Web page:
• Bradrad Radranaginn

            I have a tire in my back yard that I intend to burn in a few minutes, but I have time to say that I think saving the planet is for sissies. Electric stuff is fun, and gas burning is fun, but arguing with a hippie over which machine burns more fuel is useless and gay.

      • eidolon

        Apples and oranges, Mr. Borras. The amount of energy it takes to manufacture an e-bike is irrelevant. What exactly are the sunk energy costs of building gasser bikes? Also, electric motorcycles are far more efficient than gas bikes. Electric motorcycles/scooters can get 300+ mpg equivalents.

    • Pandabear

      First, pumping premium gas in a ninja 250 is silly. It is designed to run on regular, so that 1.10 is more like..0.98 for a “fair” comparison. Second, and more importantly, the chevy volt costs as much (or more) than 7 times that of the ninja 250. Penny wise, pound foolish if you ask me. Comparing a vehicle that costs roughly $25-30,000 more to a $5k bike for the sake of saying i save some 50-60 cents a day in gas.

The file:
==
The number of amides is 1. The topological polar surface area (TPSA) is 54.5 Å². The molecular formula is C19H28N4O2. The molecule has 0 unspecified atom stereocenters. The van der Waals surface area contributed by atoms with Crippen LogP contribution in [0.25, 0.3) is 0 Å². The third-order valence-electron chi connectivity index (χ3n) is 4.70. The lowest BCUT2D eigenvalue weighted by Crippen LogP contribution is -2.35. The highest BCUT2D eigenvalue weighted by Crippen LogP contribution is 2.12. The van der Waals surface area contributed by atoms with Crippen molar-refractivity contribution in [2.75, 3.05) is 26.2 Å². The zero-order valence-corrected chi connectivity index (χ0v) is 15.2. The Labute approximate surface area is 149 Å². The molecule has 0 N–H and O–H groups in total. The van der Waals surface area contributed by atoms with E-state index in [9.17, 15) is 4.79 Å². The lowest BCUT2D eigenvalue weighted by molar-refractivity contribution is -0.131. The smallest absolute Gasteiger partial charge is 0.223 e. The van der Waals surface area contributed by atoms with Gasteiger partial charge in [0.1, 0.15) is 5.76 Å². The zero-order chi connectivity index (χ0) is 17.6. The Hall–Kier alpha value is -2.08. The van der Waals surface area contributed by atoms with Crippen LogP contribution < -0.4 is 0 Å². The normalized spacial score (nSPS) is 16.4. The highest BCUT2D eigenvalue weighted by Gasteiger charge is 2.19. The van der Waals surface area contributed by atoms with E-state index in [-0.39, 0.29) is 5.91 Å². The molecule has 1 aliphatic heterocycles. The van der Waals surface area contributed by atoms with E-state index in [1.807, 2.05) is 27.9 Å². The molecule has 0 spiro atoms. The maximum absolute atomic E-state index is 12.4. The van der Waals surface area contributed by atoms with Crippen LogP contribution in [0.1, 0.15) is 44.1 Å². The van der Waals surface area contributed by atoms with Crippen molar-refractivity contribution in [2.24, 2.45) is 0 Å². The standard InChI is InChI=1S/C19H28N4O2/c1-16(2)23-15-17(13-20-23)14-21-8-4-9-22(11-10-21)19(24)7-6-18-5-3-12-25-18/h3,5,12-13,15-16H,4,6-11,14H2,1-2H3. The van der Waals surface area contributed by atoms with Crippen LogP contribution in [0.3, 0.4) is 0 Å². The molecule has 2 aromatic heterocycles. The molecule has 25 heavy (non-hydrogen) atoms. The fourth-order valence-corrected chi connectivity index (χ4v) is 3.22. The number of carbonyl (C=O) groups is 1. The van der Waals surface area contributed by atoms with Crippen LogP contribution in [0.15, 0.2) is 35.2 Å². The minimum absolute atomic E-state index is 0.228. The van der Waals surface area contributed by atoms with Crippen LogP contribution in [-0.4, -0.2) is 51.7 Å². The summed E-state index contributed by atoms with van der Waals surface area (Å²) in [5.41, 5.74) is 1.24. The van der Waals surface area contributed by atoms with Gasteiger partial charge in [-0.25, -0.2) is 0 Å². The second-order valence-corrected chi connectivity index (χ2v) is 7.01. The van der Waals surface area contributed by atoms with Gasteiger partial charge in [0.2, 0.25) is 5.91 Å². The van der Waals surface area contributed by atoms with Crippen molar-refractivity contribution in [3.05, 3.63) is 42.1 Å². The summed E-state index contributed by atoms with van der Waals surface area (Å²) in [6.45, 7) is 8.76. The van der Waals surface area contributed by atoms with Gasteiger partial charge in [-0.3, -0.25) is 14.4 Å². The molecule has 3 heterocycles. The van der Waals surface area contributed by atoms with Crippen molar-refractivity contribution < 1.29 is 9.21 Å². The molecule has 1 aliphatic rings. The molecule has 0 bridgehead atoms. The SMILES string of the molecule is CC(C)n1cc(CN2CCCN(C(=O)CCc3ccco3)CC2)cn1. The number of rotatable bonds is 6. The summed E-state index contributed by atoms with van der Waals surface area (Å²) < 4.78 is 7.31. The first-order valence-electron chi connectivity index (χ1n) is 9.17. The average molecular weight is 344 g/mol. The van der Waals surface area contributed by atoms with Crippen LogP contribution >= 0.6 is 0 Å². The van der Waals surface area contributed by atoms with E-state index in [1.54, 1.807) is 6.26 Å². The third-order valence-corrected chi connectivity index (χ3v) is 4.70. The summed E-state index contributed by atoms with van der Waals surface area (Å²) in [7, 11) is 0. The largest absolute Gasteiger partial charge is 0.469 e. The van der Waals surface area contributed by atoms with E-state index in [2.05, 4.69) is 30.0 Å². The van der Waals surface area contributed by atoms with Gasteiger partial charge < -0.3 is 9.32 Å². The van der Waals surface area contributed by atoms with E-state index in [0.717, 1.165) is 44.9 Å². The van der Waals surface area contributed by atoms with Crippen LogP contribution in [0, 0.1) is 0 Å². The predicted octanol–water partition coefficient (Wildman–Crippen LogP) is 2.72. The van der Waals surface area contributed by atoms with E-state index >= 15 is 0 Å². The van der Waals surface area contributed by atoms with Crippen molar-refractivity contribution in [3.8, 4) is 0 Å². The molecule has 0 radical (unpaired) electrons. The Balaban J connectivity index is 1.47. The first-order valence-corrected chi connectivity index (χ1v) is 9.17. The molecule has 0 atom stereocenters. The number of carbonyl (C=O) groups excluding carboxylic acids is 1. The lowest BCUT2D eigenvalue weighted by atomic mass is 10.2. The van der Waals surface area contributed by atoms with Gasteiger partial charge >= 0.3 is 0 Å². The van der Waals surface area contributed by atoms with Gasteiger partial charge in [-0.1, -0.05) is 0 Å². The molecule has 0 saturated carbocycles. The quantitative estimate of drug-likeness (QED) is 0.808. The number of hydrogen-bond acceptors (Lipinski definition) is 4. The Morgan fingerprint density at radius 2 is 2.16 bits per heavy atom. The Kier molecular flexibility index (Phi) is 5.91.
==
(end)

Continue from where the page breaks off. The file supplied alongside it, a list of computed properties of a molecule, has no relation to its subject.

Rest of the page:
• NinjasFTW

      What universe are you from?

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  • my guess on your 3, without reading anything except the names or having a very good clue:

    -Pretty Much any Royal Enfield
    -Honda 2013 NC700X

    • Jo Borras

      Cleveland Cycle, not the Honda.

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  • cycle broken @home

    I wish you provided a graph or chart of speed correlated with fuel consumption. I commute about 90 highway miles round trip w/65 mph limit…realistically 70-75 mph to stay with traffic and visible. I’m guessing that most of these bikes high efficiency drops of (significantly?) at some point, but where? Is there a realistic option to increase the teeth ration on the sprockets or would they be too underpowered at, on average, 250cc or less?

    • Jo Borras

      Most bikes, even these, have pretty bad aero compared to cars (drag, specifically). I’d say ANY bike is going to lose a metric s***ton of efficiency above 55-60 mph. That said, these are EPA numbers,

      Here is your speed chart, from

      • Tiffany

        Fuel economy aside, most smaller bikes do not do well on the highway without some sort of enhancements (which would also decrease mpg efficiency due to added weight/drag/etc..) I rode a 2004 Honda Rebel CMX250c (technically 234cc’s) for 7 years and occasionally made a few highway trips. After about 30 minutes (without a windshield) your neck is killing you from the wind resistance against your helmet pushing your head back. And at 5’2″, 128lbs I MIGHT get 82mph.. if I’m following a rig down a decent hill lol. Otherwise, my max speed is between 68 and 75 mph- no add-ons, just me.